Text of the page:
iFixit targets McDonald’s troubled ice cream machines for its right-to-repair program. The company wants Congress to allow it to hack and gain access to the ice cream machines of McDonald.
iFixit Targets McDonald’s Troubled Machines
The ice cream machines of McDonald’s are so notorious for breaking that it has reportedly become a meme. But right about now, we may just have some glimmer of Shamrock Shake-flavored hope as not only has iFixit performed a teardown of the machines of McDonald’s, but it is also petitioning the government to allow it to create the parts that are required for people to fix them.
And just as shown in a video that was posted to YouTube, iFixit bought the same ice cream machine model that is used by McDonald’s and then spent hours trying to get it up and running. The machine in question spits out numerous error codes that iFixit stated “are nonsensical, counterintuitive, and seemingly random, even if you spent hours reading the manual.”
The Complications iFixit is Having with McDonald’s
And despite consisting of “easily replaceable parts,” like three printed circuit boards, a motor and belt, as well as a heat exchanger, the ice cream machine as you should know can only be fixed by its manufacturer which in this case is Taylor due to an agreement that it has with McDonald’s. While a company on the other hand called Kytch attempted to remedy this simply by creating a product to read ice cream machine error codes, iFixit stated that McDonald’s “sent a letter to all of the franchise owners” instructing them not to make use of the device.
The Digital Millennium Copyright Act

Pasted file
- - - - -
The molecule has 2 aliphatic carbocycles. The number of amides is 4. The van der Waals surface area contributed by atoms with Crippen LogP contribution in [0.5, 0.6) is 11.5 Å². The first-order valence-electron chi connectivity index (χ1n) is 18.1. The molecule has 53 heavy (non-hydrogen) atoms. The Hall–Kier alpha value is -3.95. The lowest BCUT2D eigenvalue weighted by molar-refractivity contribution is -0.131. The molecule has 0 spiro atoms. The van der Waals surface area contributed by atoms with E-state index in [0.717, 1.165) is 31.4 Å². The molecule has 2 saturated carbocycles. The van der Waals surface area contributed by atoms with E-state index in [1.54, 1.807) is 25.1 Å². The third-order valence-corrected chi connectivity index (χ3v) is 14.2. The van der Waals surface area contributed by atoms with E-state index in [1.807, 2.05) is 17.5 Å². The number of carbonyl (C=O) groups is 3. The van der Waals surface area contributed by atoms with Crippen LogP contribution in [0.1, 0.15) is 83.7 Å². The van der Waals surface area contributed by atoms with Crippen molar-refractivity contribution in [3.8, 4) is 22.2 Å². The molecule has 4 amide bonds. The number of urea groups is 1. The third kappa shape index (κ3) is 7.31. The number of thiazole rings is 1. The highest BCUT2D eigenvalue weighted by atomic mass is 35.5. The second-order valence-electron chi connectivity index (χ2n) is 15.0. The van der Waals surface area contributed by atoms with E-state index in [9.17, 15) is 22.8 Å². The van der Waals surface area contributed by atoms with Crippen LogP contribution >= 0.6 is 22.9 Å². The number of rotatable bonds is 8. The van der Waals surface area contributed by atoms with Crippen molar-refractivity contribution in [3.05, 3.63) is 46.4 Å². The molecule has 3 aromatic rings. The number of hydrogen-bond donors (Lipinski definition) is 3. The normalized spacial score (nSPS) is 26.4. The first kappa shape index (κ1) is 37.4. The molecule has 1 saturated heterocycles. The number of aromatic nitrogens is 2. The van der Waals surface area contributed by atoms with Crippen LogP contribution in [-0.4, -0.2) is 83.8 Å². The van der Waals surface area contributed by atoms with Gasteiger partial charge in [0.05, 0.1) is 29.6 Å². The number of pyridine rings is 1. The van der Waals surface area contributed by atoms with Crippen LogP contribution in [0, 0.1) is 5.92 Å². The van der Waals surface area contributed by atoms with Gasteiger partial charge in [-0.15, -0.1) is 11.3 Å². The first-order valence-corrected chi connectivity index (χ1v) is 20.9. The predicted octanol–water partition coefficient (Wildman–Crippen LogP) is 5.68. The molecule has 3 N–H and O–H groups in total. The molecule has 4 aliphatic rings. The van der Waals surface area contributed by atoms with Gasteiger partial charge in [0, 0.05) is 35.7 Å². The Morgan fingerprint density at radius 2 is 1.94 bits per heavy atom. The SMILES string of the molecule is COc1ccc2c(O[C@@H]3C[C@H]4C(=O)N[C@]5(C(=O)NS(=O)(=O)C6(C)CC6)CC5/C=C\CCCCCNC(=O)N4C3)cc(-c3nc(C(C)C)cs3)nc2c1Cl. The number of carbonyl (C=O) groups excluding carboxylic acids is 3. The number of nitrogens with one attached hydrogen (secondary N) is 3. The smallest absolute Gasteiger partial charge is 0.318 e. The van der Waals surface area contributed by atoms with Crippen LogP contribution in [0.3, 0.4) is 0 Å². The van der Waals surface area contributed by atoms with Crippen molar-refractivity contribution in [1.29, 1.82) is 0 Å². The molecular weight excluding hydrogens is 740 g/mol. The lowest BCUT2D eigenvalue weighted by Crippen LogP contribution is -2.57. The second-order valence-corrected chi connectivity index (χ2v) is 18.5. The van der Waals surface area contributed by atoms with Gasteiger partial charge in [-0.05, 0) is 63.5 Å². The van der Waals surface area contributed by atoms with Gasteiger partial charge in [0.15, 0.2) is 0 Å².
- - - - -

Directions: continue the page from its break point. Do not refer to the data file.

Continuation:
That is why the team of iFixit is taking things into their own hands. “We’d love to be able to make a device like Kytch that can read error codes on the ice cream machine we have, but we can’t because of copyright law,” Elizabeth Chamberlain, iFixit’s director of sustainability, in the video stated. The copyright law Chamberlain in question is referring to is the Digital Millennium Copyright Act (DMCA), which as you should know prohibits people from circumventing controls or even digital locks to get access to a copyrighted work.
iFixit’s Petition For An Exemption To The Law For Ice Cream Machines
In order to get around this, iFixit and the nonprofit Public Knowledge filed an exemption to the law for ice cream machines, which is something iFixit has already done (and won) for Xboxes, tractors, and even smartphones. But iFixit however notes that even if it does receive the exemption, it still will not be able to distribute a tool that is designed to fix ice cream machines. Due to that very reason, it is also asking Congress to reintroduce the Freedom to Repair Act, which in case you don’t know is a law that would make it very much legal to bypass software locks as well as other measures to repair a product.
If Congress on the other hand does end up going through with these very changes, then we just may finally have a future where we don’t have to make use of a broken ice cream machine tracker just before we set out for a McFlurry.
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